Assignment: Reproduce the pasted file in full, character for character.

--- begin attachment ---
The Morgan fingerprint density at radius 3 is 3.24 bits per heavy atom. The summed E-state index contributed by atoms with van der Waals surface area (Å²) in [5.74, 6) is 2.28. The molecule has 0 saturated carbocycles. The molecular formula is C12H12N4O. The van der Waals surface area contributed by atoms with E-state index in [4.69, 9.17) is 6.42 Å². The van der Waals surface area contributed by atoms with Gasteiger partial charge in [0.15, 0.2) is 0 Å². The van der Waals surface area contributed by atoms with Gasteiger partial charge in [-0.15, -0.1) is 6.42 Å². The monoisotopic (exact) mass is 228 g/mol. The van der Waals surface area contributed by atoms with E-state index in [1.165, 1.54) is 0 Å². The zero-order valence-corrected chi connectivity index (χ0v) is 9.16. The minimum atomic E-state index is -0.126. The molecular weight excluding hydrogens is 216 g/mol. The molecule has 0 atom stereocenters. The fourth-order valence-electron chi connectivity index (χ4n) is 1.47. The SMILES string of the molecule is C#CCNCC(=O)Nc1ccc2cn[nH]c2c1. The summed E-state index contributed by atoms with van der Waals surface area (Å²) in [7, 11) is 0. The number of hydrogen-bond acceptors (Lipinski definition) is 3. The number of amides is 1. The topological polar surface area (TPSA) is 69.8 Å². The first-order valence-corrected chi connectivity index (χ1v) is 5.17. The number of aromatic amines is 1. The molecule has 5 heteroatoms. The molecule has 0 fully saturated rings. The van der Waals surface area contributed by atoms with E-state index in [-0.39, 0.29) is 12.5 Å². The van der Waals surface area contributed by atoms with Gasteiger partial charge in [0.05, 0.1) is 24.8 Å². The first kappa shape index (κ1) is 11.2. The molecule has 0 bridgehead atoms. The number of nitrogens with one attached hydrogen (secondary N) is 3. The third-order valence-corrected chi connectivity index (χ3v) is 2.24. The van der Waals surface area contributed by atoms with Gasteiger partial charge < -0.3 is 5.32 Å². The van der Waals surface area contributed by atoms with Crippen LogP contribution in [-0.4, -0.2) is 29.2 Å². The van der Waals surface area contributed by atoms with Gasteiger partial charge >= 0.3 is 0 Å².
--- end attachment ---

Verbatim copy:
The Morgan fingerprint density at radius 3 is 3.24 bits per heavy atom. The summed E-state index contributed by atoms with van der Waals surface area (Å²) in [5.74, 6) is 2.28. The molecule has 0 saturated carbocycles. The molecular formula is C12H12N4O. The van der Waals surface area contributed by atoms with E-state index in [4.69, 9.17) is 6.42 Å². The van der Waals surface area contributed by atoms with Gasteiger partial charge in [0.15, 0.2) is 0 Å². The van der Waals surface area contributed by atoms with Gasteiger partial charge in [-0.15, -0.1) is 6.42 Å². The monoisotopic (exact) mass is 228 g/mol. The van der Waals surface area contributed by atoms with E-state index in [1.165, 1.54) is 0 Å². The zero-order valence-corrected chi connectivity index (χ0v) is 9.16. The minimum atomic E-state index is -0.126. The molecular weight excluding hydrogens is 216 g/mol. The molecule has 0 atom stereocenters. The fourth-order valence-electron chi connectivity index (χ4n) is 1.47. The SMILES string of the molecule is C#CCNCC(=O)Nc1ccc2cn[nH]c2c1. The summed E-state index contributed by atoms with van der Waals surface area (Å²) in [7, 11) is 0. The number of hydrogen-bond acceptors (Lipinski definition) is 3. The number of amides is 1. The topological polar surface area (TPSA) is 69.8 Å². The first-order valence-corrected chi connectivity index (χ1v) is 5.17. The number of aromatic amines is 1. The molecule has 5 heteroatoms. The molecule has 0 fully saturated rings. The van der Waals surface area contributed by atoms with E-state index in [-0.39, 0.29) is 12.5 Å². The van der Waals surface area contributed by atoms with Gasteiger partial charge in [0.05, 0.1) is 24.8 Å². The first kappa shape index (κ1) is 11.2. The molecule has 0 bridgehead atoms. The number of nitrogens with one attached hydrogen (secondary N) is 3. The third-order valence-corrected chi connectivity index (χ3v) is 2.24. The van der Waals surface area contributed by atoms with Gasteiger partial charge < -0.3 is 5.32 Å². The van der Waals surface area contributed by atoms with Crippen LogP contribution in [-0.4, -0.2) is 29.2 Å². The van der Waals surface area contributed by atoms with Gasteiger partial charge >= 0.3 is 0 Å².